In a workshop the other day, 2130 Partners' co-founder, Suzanne Frindt, (who is also my wife), used the term "Lazy Labels" to capture the instant, automatic, and unexamined statements many, if not all of us make on a fairly regular basis. These statements could also be called "knee jerk reactions." In this highly charged season of political sound-bites, such Lazy Labels seem to be flying everywhere! What we notice about "Lazy Labels" is that they seem to be a convenient way to suppress complex topics you don't actually understand, don't want to examine, or have "already made up your mind about." The issue with this is that their use diminishes your effectiveness as a vision-focused leader. Let me explain. Lazy Labels often have the effect of "shutting things down" like diagloue and conversations. If you stop dialogue, healthy inquiry, and curiosity-based listening with one of those quick labels/statements, you and those around you, will never learn more about each others' knowledge, perspectives and feelings. In fact your brain has a mechanism to be sure you don't learn anything that disagrees with your Lazy Label. You won't be learning anything new about the subject at all. You will only see evidence that agrees with you. As we have written about often, we believe this is the era of collaborative leadership. We need each other's skills, competencies, knowledge and perspective now more than ever, so shutting yourself and/or your team members down is dangerous.
Lou Tice of The Pacific Institute in Seattle, WA teaches about "scotomas" which are our blindness to data that doesn't match our beliefs about the world. (Scotomas are literally an area of diminished vision within the visual field, a blind spot. It comes from the Greek word skotos (to darken) and means a spot on the visual field in which vision is absent or deficient.) What we are talking about here are "mental scotomas," meaning a figurative blind spot in a person's psychological awareness, the person being unable to gain insight into or to understand their mental problems; lack of insight. There are many great examples of how we can't see things right in front of us that we are not open to. A common example is when you get a new car and then suddenly see similar models everywhere. Where were they yesterday?
I am going to suggest that the scotomas created by your Lazy Labels protect you from the discomfort or flat out fear of stepping into the unknown. After all, if you drop the Lazy Label and actually engage in a real dialogue about a subject with someoone, you may hear things that may make you uncertain, uncomfortable, or downright scared. If you open up to, and actually consider ideas, perspectives, and data that differ from your previous ideas, you will be in unknown territory. You may even be permanently changed by the interaction.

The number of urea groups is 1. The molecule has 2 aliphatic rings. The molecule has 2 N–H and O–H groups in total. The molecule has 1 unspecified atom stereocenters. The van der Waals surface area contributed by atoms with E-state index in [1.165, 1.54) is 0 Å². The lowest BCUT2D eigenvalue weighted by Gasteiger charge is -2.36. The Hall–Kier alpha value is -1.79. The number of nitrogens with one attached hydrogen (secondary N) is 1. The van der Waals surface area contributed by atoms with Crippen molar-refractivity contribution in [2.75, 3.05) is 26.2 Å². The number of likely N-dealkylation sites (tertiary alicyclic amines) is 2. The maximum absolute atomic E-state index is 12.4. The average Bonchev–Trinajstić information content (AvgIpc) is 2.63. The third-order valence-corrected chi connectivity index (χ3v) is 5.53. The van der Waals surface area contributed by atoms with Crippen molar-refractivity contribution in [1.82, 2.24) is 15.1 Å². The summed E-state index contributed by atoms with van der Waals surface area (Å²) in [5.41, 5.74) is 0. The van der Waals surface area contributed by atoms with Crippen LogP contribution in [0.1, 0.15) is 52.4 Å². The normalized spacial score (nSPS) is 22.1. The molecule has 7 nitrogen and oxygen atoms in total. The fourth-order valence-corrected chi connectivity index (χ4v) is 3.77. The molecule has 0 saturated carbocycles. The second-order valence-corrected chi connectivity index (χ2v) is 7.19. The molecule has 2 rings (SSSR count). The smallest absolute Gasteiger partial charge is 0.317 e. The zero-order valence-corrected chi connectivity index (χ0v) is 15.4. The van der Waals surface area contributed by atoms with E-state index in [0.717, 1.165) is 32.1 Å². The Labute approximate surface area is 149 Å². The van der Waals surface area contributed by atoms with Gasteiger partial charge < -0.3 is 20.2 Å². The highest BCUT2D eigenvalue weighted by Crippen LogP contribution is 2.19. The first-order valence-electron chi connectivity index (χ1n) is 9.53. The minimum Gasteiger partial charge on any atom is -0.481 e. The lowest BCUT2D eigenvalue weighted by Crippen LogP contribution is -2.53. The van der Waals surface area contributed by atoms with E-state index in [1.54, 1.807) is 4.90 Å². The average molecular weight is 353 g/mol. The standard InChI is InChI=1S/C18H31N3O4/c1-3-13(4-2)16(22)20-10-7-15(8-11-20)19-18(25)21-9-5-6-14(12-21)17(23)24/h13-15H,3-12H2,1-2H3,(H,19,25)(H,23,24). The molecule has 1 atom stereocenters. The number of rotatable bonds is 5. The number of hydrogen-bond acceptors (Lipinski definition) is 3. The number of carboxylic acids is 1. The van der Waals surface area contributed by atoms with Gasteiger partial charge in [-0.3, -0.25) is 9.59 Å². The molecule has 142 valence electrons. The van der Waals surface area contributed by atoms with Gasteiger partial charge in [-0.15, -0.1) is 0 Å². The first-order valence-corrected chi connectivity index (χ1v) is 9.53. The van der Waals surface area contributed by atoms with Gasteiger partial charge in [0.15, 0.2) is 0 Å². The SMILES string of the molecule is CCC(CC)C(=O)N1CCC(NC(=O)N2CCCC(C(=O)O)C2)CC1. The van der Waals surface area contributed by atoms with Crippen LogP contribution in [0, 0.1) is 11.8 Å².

If that happens, you might find yourself in a complex web of relationships and agreements built on who you were and how you thought before you opened up in this new dimension. Before you even get the chance to find your new footing you will have to get to work in new conversations with many people. You might even run into resistance, mocking or rejection. (No one ever said leadership growth would be easy...)
Even if you believe you are more evolved than I am describing, what about the folks that work with and for you? Are you getting a sense of how some of your great ideas for change may land with some of them at times? Do members of your team react to you with Lazy Labels?
We have posted on a number of occasions about being present, being with the unknown (courage), and making the choice to work from a shared Yonder Star, (or shared vision). In a recent post we looked at the assertion that "anything you can't be with owns your life." Now we are upping that challenge. We are asking you to look newly under your Lazy Labels when you hear them come out of your mouth and encourage those around you to do the same.
If you are willing to get serious about kicking yourself into a new learning orbit, start making lists of Lazy Labels you have for family members, people and programs at work, "the government," community servants, religious groups, scientific data and theories, etc., etc. Engage with and learn from people on the other side of those Lazy Labels. Be intentionally slow to understand. In this era of "faster, faster, faster' it will be a challenge, but it will be worth it.